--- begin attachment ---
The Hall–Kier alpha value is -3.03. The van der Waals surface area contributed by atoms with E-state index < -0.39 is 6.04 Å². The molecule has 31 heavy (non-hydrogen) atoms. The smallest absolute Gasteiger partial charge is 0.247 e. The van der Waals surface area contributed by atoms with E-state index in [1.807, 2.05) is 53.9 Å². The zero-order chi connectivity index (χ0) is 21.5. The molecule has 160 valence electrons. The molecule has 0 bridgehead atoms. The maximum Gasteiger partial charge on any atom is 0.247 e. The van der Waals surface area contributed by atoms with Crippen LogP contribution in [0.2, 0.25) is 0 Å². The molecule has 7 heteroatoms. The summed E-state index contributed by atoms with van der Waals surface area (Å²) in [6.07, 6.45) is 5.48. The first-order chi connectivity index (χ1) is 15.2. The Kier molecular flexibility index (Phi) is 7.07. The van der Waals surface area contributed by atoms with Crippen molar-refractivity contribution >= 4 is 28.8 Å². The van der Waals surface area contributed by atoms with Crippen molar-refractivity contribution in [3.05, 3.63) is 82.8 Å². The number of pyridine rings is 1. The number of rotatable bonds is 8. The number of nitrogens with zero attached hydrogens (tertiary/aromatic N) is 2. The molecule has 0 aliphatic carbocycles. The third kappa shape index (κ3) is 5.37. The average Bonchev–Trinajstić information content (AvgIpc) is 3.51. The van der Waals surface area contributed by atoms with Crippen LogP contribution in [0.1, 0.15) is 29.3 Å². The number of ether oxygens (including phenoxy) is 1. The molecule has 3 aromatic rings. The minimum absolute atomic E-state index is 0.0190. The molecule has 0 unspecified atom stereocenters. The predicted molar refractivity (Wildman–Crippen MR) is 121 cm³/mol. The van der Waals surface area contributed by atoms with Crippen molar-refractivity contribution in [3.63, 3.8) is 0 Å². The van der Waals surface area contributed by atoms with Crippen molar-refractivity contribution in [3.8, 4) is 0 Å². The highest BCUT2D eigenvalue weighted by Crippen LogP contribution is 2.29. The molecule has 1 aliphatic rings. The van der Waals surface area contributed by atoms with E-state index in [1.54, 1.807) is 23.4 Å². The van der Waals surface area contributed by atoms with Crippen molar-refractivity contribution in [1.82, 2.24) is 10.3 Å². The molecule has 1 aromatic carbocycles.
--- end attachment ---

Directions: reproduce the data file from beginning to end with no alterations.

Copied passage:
The Hall–Kier alpha value is -3.03. The van der Waals surface area contributed by atoms with E-state index < -0.39 is 6.04 Å². The molecule has 31 heavy (non-hydrogen) atoms. The smallest absolute Gasteiger partial charge is 0.247 e. The van der Waals surface area contributed by atoms with E-state index in [1.807, 2.05) is 53.9 Å². The zero-order chi connectivity index (χ0) is 21.5. The molecule has 160 valence electrons. The molecule has 0 bridgehead atoms. The maximum Gasteiger partial charge on any atom is 0.247 e. The van der Waals surface area contributed by atoms with Crippen LogP contribution in [0.2, 0.25) is 0 Å². The molecule has 7 heteroatoms. The summed E-state index contributed by atoms with van der Waals surface area (Å²) in [6.07, 6.45) is 5.48. The first-order chi connectivity index (χ1) is 15.2. The Kier molecular flexibility index (Phi) is 7.07. The van der Waals surface area contributed by atoms with Crippen molar-refractivity contribution >= 4 is 28.8 Å². The van der Waals surface area contributed by atoms with Crippen molar-refractivity contribution in [3.05, 3.63) is 82.8 Å². The number of pyridine rings is 1. The number of rotatable bonds is 8. The number of nitrogens with zero attached hydrogens (tertiary/aromatic N) is 2. The molecule has 0 aliphatic carbocycles. The third kappa shape index (κ3) is 5.37. The average Bonchev–Trinajstić information content (AvgIpc) is 3.51. The van der Waals surface area contributed by atoms with Crippen LogP contribution in [0.1, 0.15) is 29.3 Å². The number of ether oxygens (including phenoxy) is 1. The molecule has 3 aromatic rings. The minimum absolute atomic E-state index is 0.0190. The molecule has 0 unspecified atom stereocenters. The predicted molar refractivity (Wildman–Crippen MR) is 121 cm³/mol. The van der Waals surface area contributed by atoms with Crippen molar-refractivity contribution in [3.63, 3.8) is 0 Å². The van der Waals surface area contributed by atoms with Crippen molar-refractivity contribution in [3.8, 4) is 0 Å². The highest BCUT2D eigenvalue weighted by Crippen LogP contribution is 2.29. The molecule has 1 aliphatic rings. The van der Waals surface area contributed by atoms with E-state index in [1.54, 1.807) is 23.4 Å². The van der Waals surface area contributed by atoms with Crippen molar-refractivity contribution in [1.82, 2.24) is 10.3 Å². The molecule has 1 aromatic carbocycles.